Posted by Mark J. Miller on May 28, 2012 10:02 AM
As tourists start returning to the Gulf of Mexico two years after the disaster that marred its name, BP would like to rebuild its image as an oil company that actually gives a hoot about the environment. Ever since the explosion on its Deepwater Horizon rig in 2010 that led to about 4.9 million barrels of oil spilling into the Gulf of Mexico, BP has been extra cognizant of its environmental image.
Perhaps that mindset helped the company decided on a $400 million settlement with environmental groups and federal authorities to help “significantly reduce noxious air pollution from its massive refinery in northwest Indiana,” according to the Chicago Tribune. As it is, the paper notes, the refinery is letting loose “lung-damaging soot and other air pollution throughout the Chicago area.”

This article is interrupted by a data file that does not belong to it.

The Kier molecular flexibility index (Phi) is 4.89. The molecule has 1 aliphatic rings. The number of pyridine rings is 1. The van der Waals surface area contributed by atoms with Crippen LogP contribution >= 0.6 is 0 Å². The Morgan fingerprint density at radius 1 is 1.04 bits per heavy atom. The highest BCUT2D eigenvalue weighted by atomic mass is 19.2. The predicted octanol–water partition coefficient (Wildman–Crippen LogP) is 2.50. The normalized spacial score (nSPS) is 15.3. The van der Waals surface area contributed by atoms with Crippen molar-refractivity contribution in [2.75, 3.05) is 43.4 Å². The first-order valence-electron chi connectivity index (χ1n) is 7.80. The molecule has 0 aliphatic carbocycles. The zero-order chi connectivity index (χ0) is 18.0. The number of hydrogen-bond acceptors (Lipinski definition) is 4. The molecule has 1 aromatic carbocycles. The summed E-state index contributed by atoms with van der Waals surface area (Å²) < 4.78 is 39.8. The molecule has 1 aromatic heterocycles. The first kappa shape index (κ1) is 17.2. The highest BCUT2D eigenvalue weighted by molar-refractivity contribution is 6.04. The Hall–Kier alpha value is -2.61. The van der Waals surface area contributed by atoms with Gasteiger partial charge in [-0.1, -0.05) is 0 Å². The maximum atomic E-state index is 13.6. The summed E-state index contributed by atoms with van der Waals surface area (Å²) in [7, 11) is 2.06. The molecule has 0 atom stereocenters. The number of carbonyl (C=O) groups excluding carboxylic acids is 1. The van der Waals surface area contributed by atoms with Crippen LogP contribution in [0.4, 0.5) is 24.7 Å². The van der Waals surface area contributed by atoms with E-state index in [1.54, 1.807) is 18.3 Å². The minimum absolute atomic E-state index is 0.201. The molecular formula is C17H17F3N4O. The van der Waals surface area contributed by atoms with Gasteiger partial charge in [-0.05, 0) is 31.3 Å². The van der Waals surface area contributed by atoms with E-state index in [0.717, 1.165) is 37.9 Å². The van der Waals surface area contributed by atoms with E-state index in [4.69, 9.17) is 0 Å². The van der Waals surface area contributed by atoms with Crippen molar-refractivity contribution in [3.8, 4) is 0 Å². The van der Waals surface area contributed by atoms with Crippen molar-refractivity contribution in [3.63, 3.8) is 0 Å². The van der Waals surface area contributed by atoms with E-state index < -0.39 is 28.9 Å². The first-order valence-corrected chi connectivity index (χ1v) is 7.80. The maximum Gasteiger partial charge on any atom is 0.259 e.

The EPA had signed off on a refinery upgrade in the final month’s of President George W. Bush’s time in the White House, but another look was ordered up by President Obama when he took office. That new look eventually led to this legal squabble. Now the refinery will need to reduce its emissions extensively.
Environmental groups are hoping that the standards set against this refinery will set new precedents for other refineries around the country, the paper notes.